Voting Experiments: Measuring Vulnerability of Voting Procedures to Manipulation
A minimal reduction in strategic voter’s knowledge about other voters’ voting patterns severely limits her ability to strategically manipulate the voting outcome. In this paper I relax the implicit assumption made in the Gibbard-Satterthwaite’s impossibility theorem about strategic voter‘s complete information about all other voters’ preference profiles. Via a series of computation-based simulations I find that vulnerability to strategic voting is decreasing in the number of voters and increasing in the number of alternatives. Least vulnerable voting procedures are Condorcet-consistent procedures, followed by elimination procedures, while most prone to manipulation are the simplest rules. Strategic voting is vulnerable both to an absolute and relative reduction in amount of information.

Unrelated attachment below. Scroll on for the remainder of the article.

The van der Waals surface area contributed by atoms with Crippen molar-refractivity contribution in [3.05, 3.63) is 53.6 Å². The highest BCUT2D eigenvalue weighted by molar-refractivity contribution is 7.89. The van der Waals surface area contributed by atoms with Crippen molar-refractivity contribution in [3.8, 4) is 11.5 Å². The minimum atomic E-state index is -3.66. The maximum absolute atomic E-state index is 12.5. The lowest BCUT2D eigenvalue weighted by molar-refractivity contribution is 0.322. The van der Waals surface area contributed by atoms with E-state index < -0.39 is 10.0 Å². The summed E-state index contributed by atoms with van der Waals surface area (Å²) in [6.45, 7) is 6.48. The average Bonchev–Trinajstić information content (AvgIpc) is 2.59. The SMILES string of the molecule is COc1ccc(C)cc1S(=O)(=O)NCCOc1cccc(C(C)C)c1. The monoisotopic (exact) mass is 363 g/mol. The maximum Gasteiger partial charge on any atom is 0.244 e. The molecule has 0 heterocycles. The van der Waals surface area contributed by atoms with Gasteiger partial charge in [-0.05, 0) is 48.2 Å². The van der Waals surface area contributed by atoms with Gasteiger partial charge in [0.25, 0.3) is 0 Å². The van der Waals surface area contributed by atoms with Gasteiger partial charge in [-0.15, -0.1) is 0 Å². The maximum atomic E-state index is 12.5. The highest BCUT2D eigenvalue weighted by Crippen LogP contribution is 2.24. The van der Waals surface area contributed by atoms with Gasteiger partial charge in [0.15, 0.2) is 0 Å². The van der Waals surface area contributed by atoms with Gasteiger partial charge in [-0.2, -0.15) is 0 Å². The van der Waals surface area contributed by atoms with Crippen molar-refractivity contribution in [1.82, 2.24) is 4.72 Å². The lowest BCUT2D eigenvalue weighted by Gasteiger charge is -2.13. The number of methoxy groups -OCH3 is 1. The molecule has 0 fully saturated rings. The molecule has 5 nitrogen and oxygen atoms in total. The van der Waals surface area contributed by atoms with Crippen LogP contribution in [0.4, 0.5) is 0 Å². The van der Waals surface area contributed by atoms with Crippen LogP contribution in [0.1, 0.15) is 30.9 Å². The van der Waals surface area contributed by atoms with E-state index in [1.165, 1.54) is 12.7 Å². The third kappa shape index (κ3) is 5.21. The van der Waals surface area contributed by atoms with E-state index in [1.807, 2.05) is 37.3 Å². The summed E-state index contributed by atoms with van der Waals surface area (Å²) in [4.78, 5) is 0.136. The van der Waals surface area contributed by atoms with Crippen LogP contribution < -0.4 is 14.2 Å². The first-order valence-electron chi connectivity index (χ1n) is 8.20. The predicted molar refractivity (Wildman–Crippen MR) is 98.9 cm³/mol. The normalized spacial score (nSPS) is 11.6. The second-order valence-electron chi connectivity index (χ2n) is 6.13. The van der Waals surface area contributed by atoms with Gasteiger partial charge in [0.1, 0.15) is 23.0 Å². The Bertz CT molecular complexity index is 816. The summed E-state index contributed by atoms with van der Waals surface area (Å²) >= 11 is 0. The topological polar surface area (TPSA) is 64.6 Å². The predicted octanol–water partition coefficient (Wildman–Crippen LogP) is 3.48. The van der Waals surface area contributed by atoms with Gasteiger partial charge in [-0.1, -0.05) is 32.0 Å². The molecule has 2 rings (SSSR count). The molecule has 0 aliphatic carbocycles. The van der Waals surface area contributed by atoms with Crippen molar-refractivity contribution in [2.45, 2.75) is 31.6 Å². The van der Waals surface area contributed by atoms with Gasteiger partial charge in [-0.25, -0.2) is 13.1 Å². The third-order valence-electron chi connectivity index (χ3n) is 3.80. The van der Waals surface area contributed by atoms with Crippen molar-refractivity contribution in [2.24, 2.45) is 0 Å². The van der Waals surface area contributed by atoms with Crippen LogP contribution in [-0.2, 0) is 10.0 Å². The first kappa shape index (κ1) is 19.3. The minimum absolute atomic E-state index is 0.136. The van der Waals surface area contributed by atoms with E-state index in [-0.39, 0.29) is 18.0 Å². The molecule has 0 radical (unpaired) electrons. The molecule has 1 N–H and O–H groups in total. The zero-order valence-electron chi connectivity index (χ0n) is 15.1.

Volume (Year): 5 (2011)
Issue (Month): 3 (November)
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References listed on IDEAS
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